NYC DOE trying to hide the true drop in public-school enrollment

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After weeks of stonewalling, the city’s Department of Education finally had to make public the 2021 school year enrollment figures but was still shifty.

With an Oct. 31 deadline to report the numbers to the state Education Department, the DOE announced a total of 938,000 students enrolled, compared with 955,000 last year.

But that includes pre-K toddlers, even the 69,000 not in a DOE program — enrollment the city didn’t include previously. On an apples-to-apples count, the system is down to 869,000 from last year.

Nor did the DOE provide a grade-by-grade breakdown to give the public a better understanding of what’s going on.

It did admit that charter-school enrollment rose 3.2 percent, from 139,000 to 143,000: These schools handle about 13 percent of the total public-school population of 1,081,000.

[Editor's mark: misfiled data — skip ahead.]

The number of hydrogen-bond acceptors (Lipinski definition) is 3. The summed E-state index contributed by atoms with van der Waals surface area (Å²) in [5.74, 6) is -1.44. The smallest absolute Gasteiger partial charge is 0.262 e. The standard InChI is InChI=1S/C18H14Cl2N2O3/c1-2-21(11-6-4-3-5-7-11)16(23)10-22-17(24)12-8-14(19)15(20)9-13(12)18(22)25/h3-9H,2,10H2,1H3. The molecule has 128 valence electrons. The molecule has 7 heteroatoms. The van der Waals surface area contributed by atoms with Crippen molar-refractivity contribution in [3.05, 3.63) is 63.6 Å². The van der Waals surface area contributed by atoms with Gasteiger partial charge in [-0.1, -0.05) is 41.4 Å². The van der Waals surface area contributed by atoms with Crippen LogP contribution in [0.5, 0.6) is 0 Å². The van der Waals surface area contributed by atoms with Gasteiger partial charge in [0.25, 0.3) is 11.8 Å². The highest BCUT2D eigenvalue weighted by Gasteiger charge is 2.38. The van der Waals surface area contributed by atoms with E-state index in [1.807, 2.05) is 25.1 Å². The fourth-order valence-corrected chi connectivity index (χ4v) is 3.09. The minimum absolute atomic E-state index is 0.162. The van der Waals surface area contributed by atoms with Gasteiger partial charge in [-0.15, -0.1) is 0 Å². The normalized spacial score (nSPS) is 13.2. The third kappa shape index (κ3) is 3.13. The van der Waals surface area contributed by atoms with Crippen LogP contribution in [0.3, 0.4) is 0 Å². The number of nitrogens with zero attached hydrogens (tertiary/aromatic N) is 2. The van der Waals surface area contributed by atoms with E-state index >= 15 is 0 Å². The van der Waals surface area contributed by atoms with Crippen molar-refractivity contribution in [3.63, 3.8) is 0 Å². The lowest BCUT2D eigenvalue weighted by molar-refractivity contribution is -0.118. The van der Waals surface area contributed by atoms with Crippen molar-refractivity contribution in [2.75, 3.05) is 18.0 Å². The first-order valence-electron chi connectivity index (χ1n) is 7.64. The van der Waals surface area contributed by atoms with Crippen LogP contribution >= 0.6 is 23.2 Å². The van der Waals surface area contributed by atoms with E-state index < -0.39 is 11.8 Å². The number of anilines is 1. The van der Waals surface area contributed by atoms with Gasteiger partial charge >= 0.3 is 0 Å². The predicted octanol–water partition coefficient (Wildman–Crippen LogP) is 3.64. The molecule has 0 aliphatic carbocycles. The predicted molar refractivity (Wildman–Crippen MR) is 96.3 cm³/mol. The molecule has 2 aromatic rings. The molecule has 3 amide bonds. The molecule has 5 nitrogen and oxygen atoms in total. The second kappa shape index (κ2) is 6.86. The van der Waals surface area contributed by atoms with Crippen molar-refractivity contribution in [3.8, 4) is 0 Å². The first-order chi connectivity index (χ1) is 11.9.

Last January, the DOE announced a 4 percent enrollment drop in its schools, about 43,000 students — bringing its pupil count to 960,000. But an internal report seen by The Post said the real total plummeted to 889,404 kids.

DOE’s student count was dropping before COVID: The 2017-2018 year saw a 1.4 percent dip, followed by a 1.5 percent drop in 2018-2019.

DOE flacks blame falling birth rates, but this is clearly an exodus from its schools, driven by parental dissatisfaction. Charter and private schools have rising enrollment, and even homeschooling is up. The only thing still rising at DOE schools is spending.

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